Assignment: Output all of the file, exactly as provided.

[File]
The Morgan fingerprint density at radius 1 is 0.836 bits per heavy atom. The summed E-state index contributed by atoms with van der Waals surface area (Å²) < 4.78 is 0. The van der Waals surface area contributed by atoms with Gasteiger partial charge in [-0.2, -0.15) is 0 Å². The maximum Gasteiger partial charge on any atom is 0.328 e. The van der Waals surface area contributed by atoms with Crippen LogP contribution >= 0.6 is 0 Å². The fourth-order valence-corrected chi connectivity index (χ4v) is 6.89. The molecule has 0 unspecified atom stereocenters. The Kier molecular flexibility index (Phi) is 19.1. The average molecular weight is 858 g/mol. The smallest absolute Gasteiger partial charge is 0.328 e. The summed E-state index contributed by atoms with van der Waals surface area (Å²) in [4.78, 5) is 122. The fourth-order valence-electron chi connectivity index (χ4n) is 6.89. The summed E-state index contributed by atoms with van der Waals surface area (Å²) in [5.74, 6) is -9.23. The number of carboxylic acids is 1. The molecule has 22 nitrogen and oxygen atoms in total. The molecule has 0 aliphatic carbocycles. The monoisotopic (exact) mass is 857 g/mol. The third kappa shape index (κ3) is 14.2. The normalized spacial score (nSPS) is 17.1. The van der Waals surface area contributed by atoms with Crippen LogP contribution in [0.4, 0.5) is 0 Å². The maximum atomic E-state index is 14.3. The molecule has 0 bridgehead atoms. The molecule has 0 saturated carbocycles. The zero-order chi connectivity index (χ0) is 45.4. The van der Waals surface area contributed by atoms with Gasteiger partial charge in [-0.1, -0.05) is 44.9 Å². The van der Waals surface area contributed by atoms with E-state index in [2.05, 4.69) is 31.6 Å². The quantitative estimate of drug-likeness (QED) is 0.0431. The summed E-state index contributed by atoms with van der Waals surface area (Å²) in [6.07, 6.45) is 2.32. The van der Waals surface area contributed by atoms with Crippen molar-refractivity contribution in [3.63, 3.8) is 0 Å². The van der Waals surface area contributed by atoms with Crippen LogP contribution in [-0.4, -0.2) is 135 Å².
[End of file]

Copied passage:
The Morgan fingerprint density at radius 1 is 0.836 bits per heavy atom. The summed E-state index contributed by atoms with van der Waals surface area (Å²) < 4.78 is 0. The van der Waals surface area contributed by atoms with Gasteiger partial charge in [-0.2, -0.15) is 0 Å². The maximum Gasteiger partial charge on any atom is 0.328 e. The van der Waals surface area contributed by atoms with Crippen LogP contribution >= 0.6 is 0 Å². The fourth-order valence-corrected chi connectivity index (χ4v) is 6.89. The molecule has 0 unspecified atom stereocenters. The Kier molecular flexibility index (Phi) is 19.1. The average molecular weight is 858 g/mol. The smallest absolute Gasteiger partial charge is 0.328 e. The summed E-state index contributed by atoms with van der Waals surface area (Å²) in [4.78, 5) is 122. The fourth-order valence-electron chi connectivity index (χ4n) is 6.89. The summed E-state index contributed by atoms with van der Waals surface area (Å²) in [5.74, 6) is -9.23. The number of carboxylic acids is 1. The molecule has 22 nitrogen and oxygen atoms in total. The molecule has 0 aliphatic carbocycles. The monoisotopic (exact) mass is 857 g/mol. The third kappa shape index (κ3) is 14.2. The normalized spacial score (nSPS) is 17.1. The van der Waals surface area contributed by atoms with Crippen LogP contribution in [0.4, 0.5) is 0 Å². The maximum atomic E-state index is 14.3. The molecule has 0 bridgehead atoms. The molecule has 0 saturated carbocycles. The zero-order chi connectivity index (χ0) is 45.4. The van der Waals surface area contributed by atoms with Gasteiger partial charge in [-0.1, -0.05) is 44.9 Å². The van der Waals surface area contributed by atoms with E-state index in [2.05, 4.69) is 31.6 Å². The quantitative estimate of drug-likeness (QED) is 0.0431. The summed E-state index contributed by atoms with van der Waals surface area (Å²) in [6.07, 6.45) is 2.32. The van der Waals surface area contributed by atoms with Crippen molar-refractivity contribution in [3.63, 3.8) is 0 Å². The van der Waals surface area contributed by atoms with Crippen LogP contribution in [-0.4, -0.2) is 135 Å².